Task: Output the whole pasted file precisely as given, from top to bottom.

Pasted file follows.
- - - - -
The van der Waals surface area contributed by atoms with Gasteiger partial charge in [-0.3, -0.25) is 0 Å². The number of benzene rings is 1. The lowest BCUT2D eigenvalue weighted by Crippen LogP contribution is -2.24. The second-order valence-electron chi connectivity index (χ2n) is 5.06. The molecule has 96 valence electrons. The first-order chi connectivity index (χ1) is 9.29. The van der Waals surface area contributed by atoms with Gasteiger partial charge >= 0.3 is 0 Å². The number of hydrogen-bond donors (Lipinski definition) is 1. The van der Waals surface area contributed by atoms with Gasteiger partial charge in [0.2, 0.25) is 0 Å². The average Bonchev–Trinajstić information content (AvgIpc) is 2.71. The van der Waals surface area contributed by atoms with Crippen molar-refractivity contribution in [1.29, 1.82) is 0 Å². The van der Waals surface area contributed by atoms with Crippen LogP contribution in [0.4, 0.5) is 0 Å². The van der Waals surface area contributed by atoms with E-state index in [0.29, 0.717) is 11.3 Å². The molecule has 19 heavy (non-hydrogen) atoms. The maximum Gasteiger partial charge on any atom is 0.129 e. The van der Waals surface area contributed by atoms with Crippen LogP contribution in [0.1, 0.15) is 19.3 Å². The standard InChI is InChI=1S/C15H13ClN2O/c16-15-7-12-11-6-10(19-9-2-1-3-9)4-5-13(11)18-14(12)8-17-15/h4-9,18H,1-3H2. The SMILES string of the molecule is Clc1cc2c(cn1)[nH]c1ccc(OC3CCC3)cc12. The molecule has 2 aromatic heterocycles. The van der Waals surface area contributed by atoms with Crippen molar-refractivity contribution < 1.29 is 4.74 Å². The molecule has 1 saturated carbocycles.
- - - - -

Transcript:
The van der Waals surface area contributed by atoms with Gasteiger partial charge in [-0.3, -0.25) is 0 Å². The number of benzene rings is 1. The lowest BCUT2D eigenvalue weighted by Crippen LogP contribution is -2.24. The second-order valence-electron chi connectivity index (χ2n) is 5.06. The molecule has 96 valence electrons. The first-order chi connectivity index (χ1) is 9.29. The van der Waals surface area contributed by atoms with Gasteiger partial charge >= 0.3 is 0 Å². The number of hydrogen-bond donors (Lipinski definition) is 1. The van der Waals surface area contributed by atoms with Gasteiger partial charge in [0.2, 0.25) is 0 Å². The average Bonchev–Trinajstić information content (AvgIpc) is 2.71. The van der Waals surface area contributed by atoms with Crippen molar-refractivity contribution in [1.29, 1.82) is 0 Å². The van der Waals surface area contributed by atoms with Crippen LogP contribution in [0.4, 0.5) is 0 Å². The van der Waals surface area contributed by atoms with E-state index in [0.29, 0.717) is 11.3 Å². The molecule has 19 heavy (non-hydrogen) atoms. The maximum Gasteiger partial charge on any atom is 0.129 e. The van der Waals surface area contributed by atoms with Crippen LogP contribution in [0.1, 0.15) is 19.3 Å². The standard InChI is InChI=1S/C15H13ClN2O/c16-15-7-12-11-6-10(19-9-2-1-3-9)4-5-13(11)18-14(12)8-17-15/h4-9,18H,1-3H2. The SMILES string of the molecule is Clc1cc2c(cn1)[nH]c1ccc(OC3CCC3)cc12. The molecule has 2 aromatic heterocycles. The van der Waals surface area contributed by atoms with Crippen molar-refractivity contribution < 1.29 is 4.74 Å². The molecule has 1 saturated carbocycles.